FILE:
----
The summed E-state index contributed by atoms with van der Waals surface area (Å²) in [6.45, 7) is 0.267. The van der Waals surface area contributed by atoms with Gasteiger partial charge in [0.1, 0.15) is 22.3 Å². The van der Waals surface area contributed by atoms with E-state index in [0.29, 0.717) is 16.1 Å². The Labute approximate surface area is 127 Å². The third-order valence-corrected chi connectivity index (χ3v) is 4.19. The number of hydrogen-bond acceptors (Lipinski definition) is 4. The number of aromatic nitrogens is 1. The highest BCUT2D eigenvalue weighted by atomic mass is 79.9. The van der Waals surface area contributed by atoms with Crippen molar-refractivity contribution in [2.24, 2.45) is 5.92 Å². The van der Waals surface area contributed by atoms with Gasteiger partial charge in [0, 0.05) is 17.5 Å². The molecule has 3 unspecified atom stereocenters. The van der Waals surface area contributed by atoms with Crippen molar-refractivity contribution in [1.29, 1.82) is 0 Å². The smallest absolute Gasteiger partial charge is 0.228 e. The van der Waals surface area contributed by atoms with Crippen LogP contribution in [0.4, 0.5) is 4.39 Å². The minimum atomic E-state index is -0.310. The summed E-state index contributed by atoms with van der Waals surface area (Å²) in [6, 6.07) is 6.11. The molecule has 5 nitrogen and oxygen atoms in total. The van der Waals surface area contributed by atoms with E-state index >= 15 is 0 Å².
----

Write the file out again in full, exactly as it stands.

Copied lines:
The summed E-state index contributed by atoms with van der Waals surface area (Å²) in [6.45, 7) is 0.267. The van der Waals surface area contributed by atoms with Gasteiger partial charge in [0.1, 0.15) is 22.3 Å². The van der Waals surface area contributed by atoms with E-state index in [0.29, 0.717) is 16.1 Å². The Labute approximate surface area is 127 Å². The third-order valence-corrected chi connectivity index (χ3v) is 4.19. The number of hydrogen-bond acceptors (Lipinski definition) is 4. The number of aromatic nitrogens is 1. The highest BCUT2D eigenvalue weighted by atomic mass is 79.9. The van der Waals surface area contributed by atoms with Crippen molar-refractivity contribution in [2.24, 2.45) is 5.92 Å². The van der Waals surface area contributed by atoms with Gasteiger partial charge in [0, 0.05) is 17.5 Å². The molecule has 3 unspecified atom stereocenters. The van der Waals surface area contributed by atoms with Crippen molar-refractivity contribution in [1.29, 1.82) is 0 Å². The smallest absolute Gasteiger partial charge is 0.228 e. The van der Waals surface area contributed by atoms with Crippen LogP contribution in [0.4, 0.5) is 4.39 Å². The minimum atomic E-state index is -0.310. The summed E-state index contributed by atoms with van der Waals surface area (Å²) in [6, 6.07) is 6.11. The molecule has 5 nitrogen and oxygen atoms in total. The van der Waals surface area contributed by atoms with E-state index >= 15 is 0 Å².